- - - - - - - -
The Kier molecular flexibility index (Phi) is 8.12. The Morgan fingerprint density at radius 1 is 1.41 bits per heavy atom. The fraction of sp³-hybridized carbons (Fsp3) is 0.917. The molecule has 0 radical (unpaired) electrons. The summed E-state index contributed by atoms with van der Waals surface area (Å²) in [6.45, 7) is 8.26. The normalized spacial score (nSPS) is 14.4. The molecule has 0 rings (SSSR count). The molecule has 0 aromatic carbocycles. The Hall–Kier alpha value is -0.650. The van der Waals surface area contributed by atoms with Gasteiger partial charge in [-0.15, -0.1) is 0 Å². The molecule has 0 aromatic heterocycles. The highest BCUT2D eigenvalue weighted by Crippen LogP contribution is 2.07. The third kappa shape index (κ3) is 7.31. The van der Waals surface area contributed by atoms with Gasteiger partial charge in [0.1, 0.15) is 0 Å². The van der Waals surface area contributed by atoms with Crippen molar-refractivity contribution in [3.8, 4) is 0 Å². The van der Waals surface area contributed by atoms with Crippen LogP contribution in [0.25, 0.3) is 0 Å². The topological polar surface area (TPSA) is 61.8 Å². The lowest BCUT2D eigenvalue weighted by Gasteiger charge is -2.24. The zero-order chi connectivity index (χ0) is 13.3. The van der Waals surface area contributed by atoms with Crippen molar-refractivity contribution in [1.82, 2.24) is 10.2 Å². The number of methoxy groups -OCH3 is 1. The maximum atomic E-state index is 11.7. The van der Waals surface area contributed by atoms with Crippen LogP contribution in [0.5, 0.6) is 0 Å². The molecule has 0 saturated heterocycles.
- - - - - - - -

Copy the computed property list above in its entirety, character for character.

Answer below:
The Kier molecular flexibility index (Phi) is 8.12. The Morgan fingerprint density at radius 1 is 1.41 bits per heavy atom. The fraction of sp³-hybridized carbons (Fsp3) is 0.917. The molecule has 0 radical (unpaired) electrons. The summed E-state index contributed by atoms with van der Waals surface area (Å²) in [6.45, 7) is 8.26. The normalized spacial score (nSPS) is 14.4. The molecule has 0 rings (SSSR count). The molecule has 0 aromatic carbocycles. The Hall–Kier alpha value is -0.650. The van der Waals surface area contributed by atoms with Gasteiger partial charge in [-0.15, -0.1) is 0 Å². The molecule has 0 aromatic heterocycles. The highest BCUT2D eigenvalue weighted by Crippen LogP contribution is 2.07. The third kappa shape index (κ3) is 7.31. The van der Waals surface area contributed by atoms with Gasteiger partial charge in [0.1, 0.15) is 0 Å². The van der Waals surface area contributed by atoms with Crippen molar-refractivity contribution in [3.8, 4) is 0 Å². The van der Waals surface area contributed by atoms with Crippen LogP contribution in [0.25, 0.3) is 0 Å². The topological polar surface area (TPSA) is 61.8 Å². The lowest BCUT2D eigenvalue weighted by Gasteiger charge is -2.24. The zero-order chi connectivity index (χ0) is 13.3. The van der Waals surface area contributed by atoms with Crippen molar-refractivity contribution in [1.82, 2.24) is 10.2 Å². The number of methoxy groups -OCH3 is 1. The maximum atomic E-state index is 11.7. The van der Waals surface area contributed by atoms with Crippen LogP contribution in [0.5, 0.6) is 0 Å². The molecule has 0 saturated heterocycles.